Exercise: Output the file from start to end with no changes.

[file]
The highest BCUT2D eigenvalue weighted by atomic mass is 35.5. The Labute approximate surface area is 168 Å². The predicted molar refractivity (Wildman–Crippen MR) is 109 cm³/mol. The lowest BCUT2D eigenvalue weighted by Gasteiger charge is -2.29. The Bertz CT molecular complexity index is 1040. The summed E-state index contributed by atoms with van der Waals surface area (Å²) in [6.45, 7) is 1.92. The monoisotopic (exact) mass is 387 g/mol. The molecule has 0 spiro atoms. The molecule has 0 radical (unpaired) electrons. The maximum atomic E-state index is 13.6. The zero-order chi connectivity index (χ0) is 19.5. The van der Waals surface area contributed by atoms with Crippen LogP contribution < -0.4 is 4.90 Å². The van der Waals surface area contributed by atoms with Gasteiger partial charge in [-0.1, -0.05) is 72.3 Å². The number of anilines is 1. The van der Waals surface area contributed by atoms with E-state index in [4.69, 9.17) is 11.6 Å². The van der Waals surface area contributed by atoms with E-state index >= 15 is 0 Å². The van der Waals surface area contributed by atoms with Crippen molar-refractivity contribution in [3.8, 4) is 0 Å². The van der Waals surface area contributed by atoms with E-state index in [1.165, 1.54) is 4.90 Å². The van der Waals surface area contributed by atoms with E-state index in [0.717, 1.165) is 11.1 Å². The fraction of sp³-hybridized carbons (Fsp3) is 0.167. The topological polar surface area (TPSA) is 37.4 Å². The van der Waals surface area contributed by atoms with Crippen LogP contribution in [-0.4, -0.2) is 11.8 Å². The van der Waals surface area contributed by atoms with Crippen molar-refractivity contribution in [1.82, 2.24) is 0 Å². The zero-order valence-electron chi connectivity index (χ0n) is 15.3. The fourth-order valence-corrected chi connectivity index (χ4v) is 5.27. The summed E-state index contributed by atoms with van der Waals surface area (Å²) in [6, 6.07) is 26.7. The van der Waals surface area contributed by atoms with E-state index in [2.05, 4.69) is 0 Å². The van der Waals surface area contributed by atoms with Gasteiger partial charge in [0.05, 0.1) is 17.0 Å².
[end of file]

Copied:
The highest BCUT2D eigenvalue weighted by atomic mass is 35.5. The Labute approximate surface area is 168 Å². The predicted molar refractivity (Wildman–Crippen MR) is 109 cm³/mol. The lowest BCUT2D eigenvalue weighted by Gasteiger charge is -2.29. The Bertz CT molecular complexity index is 1040. The summed E-state index contributed by atoms with van der Waals surface area (Å²) in [6.45, 7) is 1.92. The monoisotopic (exact) mass is 387 g/mol. The molecule has 0 spiro atoms. The molecule has 0 radical (unpaired) electrons. The maximum atomic E-state index is 13.6. The zero-order chi connectivity index (χ0) is 19.5. The van der Waals surface area contributed by atoms with Crippen LogP contribution < -0.4 is 4.90 Å². The van der Waals surface area contributed by atoms with Gasteiger partial charge in [-0.1, -0.05) is 72.3 Å². The number of anilines is 1. The van der Waals surface area contributed by atoms with E-state index in [4.69, 9.17) is 11.6 Å². The van der Waals surface area contributed by atoms with E-state index >= 15 is 0 Å². The van der Waals surface area contributed by atoms with Crippen molar-refractivity contribution in [3.8, 4) is 0 Å². The van der Waals surface area contributed by atoms with E-state index in [1.165, 1.54) is 4.90 Å². The van der Waals surface area contributed by atoms with E-state index in [0.717, 1.165) is 11.1 Å². The fraction of sp³-hybridized carbons (Fsp3) is 0.167. The topological polar surface area (TPSA) is 37.4 Å². The van der Waals surface area contributed by atoms with Crippen LogP contribution in [-0.4, -0.2) is 11.8 Å². The van der Waals surface area contributed by atoms with Crippen molar-refractivity contribution in [1.82, 2.24) is 0 Å². The zero-order valence-electron chi connectivity index (χ0n) is 15.3. The fourth-order valence-corrected chi connectivity index (χ4v) is 5.27. The summed E-state index contributed by atoms with van der Waals surface area (Å²) in [6, 6.07) is 26.7. The van der Waals surface area contributed by atoms with E-state index in [2.05, 4.69) is 0 Å². The van der Waals surface area contributed by atoms with Gasteiger partial charge in [0.05, 0.1) is 17.0 Å².